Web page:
On May 18, the official Report on The State of North America’s Birds was released by Catherine McKenna, the federal Environment Minister at the Museum of Nature in Ottawa. A simultaneous event to launch the Report was held at the Canadian Embassy in Washington, DC. This initiative was developed by the North American Bird Conservation Initiative (NABCI), and is the result of a unique collaborative effort of scientists, governments, non-government organizations (including Nature Canada), and other partners and citizen scientists from Canada, the US and Mexico..
The Report presents a “balanced” picture that there are some good things to counterbalance the many bad things happening to bird populations, but the fact that jumps out is that only 14% of our collective bird species are doing well. Contrast that with the 37% that are of high conservation concern (require immediate attention or risk extinction) and the 49% that are of moderate conservation concern (including species such as Common Nighthawk, Barn Swallow and Eastern Meadowlark that are in long-term decline and considered species at risk in Canada), and it is hard not to feel a bit gloomy.
The Report assesses the conservation status of all 1,154 bird species that occur in Canada, the continental United States and Mexico, presenting a report card on how species are doing across the nine major North American ecosystems. It is also an excellent demonstration of the power of birds, and the growing power of citizen science. Tens of thousands of Canadians, Americans, and Mexicans contributed bird observation data to help produce an unprecedented continent-wide assessment of North America’s birds
Ocean birds present the highest conservation concern, with 57 percent of the 54 species facing declines driven by pollution, unsustainable fishing, energy extraction, invasive species (particularly cats and rats), and climate change. Tropical forest species are also in big trouble with 56% of the 478 species requiring urgent attention.
Almost 40 percent of 164 coastal species are on the Watch List due to pressures from sea-level rise, coastal development, disturbance from human recreational activities, and the threat of oil spills.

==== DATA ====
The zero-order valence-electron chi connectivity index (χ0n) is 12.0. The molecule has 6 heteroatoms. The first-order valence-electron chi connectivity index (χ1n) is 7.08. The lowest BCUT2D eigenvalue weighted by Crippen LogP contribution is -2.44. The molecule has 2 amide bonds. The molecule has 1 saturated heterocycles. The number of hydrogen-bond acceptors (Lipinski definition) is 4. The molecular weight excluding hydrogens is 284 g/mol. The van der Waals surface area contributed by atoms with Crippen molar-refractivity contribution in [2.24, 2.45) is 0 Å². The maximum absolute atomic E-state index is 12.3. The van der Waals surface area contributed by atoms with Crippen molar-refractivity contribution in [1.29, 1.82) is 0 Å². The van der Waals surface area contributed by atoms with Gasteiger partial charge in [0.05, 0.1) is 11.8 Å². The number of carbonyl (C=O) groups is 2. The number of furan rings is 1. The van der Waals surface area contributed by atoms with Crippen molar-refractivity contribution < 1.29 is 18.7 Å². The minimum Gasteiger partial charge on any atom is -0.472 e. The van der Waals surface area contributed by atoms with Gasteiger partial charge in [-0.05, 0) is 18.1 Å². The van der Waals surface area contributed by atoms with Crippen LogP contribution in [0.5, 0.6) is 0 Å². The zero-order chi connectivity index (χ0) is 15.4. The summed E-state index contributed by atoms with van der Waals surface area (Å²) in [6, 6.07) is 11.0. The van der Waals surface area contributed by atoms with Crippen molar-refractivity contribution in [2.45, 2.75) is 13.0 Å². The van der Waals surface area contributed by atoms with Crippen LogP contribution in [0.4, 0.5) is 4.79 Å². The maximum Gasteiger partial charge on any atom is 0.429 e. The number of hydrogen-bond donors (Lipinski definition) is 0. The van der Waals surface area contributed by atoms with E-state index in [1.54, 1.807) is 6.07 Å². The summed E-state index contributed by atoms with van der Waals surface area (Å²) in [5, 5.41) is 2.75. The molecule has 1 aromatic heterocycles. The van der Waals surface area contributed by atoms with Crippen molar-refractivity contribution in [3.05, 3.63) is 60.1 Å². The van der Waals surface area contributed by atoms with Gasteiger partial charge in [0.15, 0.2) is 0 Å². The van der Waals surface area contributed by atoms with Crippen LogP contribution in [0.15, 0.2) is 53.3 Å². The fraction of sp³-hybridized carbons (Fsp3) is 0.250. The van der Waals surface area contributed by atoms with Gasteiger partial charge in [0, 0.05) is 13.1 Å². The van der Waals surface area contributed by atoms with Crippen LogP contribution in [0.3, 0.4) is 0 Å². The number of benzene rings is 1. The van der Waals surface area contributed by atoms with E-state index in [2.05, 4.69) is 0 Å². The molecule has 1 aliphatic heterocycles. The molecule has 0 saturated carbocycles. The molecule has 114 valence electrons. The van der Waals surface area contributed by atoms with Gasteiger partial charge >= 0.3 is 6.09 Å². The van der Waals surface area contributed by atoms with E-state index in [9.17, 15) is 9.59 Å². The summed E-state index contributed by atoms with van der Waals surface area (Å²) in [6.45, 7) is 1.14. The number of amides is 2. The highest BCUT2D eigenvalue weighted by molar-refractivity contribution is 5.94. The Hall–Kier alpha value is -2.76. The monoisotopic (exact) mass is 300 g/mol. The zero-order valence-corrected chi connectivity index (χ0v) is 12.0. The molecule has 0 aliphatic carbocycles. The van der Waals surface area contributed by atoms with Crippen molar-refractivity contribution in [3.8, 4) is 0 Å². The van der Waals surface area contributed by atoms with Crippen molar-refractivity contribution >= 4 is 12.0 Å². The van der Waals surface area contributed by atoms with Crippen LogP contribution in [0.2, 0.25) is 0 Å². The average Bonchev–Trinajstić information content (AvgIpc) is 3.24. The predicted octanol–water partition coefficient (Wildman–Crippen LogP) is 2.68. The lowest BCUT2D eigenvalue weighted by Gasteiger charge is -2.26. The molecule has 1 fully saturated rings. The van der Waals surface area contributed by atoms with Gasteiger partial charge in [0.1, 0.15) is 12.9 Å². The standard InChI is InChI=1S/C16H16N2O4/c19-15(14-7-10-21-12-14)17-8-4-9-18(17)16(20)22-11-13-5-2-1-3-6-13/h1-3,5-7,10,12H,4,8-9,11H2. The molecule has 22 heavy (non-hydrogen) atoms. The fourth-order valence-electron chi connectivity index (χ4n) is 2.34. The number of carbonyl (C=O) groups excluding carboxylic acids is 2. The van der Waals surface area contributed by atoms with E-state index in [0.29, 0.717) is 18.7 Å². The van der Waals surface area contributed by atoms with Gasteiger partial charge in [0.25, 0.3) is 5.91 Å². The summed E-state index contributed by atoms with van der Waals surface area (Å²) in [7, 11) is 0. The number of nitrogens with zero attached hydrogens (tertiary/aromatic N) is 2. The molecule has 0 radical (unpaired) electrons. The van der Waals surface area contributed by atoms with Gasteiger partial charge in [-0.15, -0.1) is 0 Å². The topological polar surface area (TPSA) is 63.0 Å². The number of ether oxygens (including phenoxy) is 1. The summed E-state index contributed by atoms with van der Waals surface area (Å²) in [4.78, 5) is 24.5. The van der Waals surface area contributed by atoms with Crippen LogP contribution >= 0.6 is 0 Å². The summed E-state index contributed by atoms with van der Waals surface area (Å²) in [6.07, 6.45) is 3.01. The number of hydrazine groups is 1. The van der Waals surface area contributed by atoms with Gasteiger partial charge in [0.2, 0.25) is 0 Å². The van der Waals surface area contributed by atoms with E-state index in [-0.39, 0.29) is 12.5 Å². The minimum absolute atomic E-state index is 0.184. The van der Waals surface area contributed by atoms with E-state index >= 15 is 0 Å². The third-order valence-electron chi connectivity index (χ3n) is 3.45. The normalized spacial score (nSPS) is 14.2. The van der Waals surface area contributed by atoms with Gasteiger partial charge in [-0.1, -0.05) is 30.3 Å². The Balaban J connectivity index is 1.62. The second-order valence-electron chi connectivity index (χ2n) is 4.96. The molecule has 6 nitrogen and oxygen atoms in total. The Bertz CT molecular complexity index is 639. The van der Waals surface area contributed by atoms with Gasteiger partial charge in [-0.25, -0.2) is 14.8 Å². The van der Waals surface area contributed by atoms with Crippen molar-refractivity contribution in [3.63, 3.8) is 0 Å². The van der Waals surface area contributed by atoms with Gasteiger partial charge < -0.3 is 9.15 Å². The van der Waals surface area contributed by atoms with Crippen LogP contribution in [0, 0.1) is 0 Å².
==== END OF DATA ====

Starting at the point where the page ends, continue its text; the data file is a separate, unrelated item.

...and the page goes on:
As well, a third of North America’s grassland breeding birds are of high concern due to steep population declines and habitat threats such as conversion to cropland and urban development.
The release coincides with the Centennial year of the Migratory Bird Convention, an agreement between the United States and Canada that promised collaborative conservation to protect the migratory birds of North America. In Canada, the Migratory Bird Convention resulted in the Migratory Bird Convention Act (1917, revised in 1994), the law that protects birds in Canada harm including capture or injury of adult birds or damage or destruction of their nests, eggs or young. This law stopped market hunting that drove the Passenger Pigeon to extinction, resulted in regulated harvest of only certain species (e.g. waterfowl), and recognizes the good that birds do for the environment in terms of ecological services.
Among the “good” things mentioned in the Report is the work that has been done to protect and recover waterfowl populations. This underlines the obvious : when we invest heavily in conservation as a society, as we did with regard to waterfowl over 50 years ago, the birds respond positively.
Despite the very large estimates of bird mortality due to free roaming cats (estimates are between 100 and 350 million in Canada and over 1 billion the USA, with no estimate for Mexico), cats are only mentioned once in the Report in the context of eradication programs on islands to prevent predation of vulnerable seabirds. However, many of the species cited as of concern are vulnerable to predation by cats.
The Report has a website, in which one can easily navigate to the Change section and find our own website on the Citizens page. There are also links to other components of Nature Canada’s Save Bird Lives webpages.
The Minister, in her statement at the release, called The State of North America’s Birds a “call to action” due to the dire situation faced by most of our bird species. We must remember that our ecosystems rely on the services that birds provide, such as predation of foliage-damaging insects that keeps our forests healthy and efficient in capturing carbon dioxide. Like the canary in the coal mine, the silencing of large numbers of our birds due to a multiplicity of human-related factors, including cat predation, is a warning to us to act now in support of our bird populations. We need to take action to eliminate all unnecessary causes of bird mortality, including pet and feral cats, and give our birds a chance to survive otherwise we will lose species.
— Ted Cheskey, Senior Conservation Manager, Nature Canada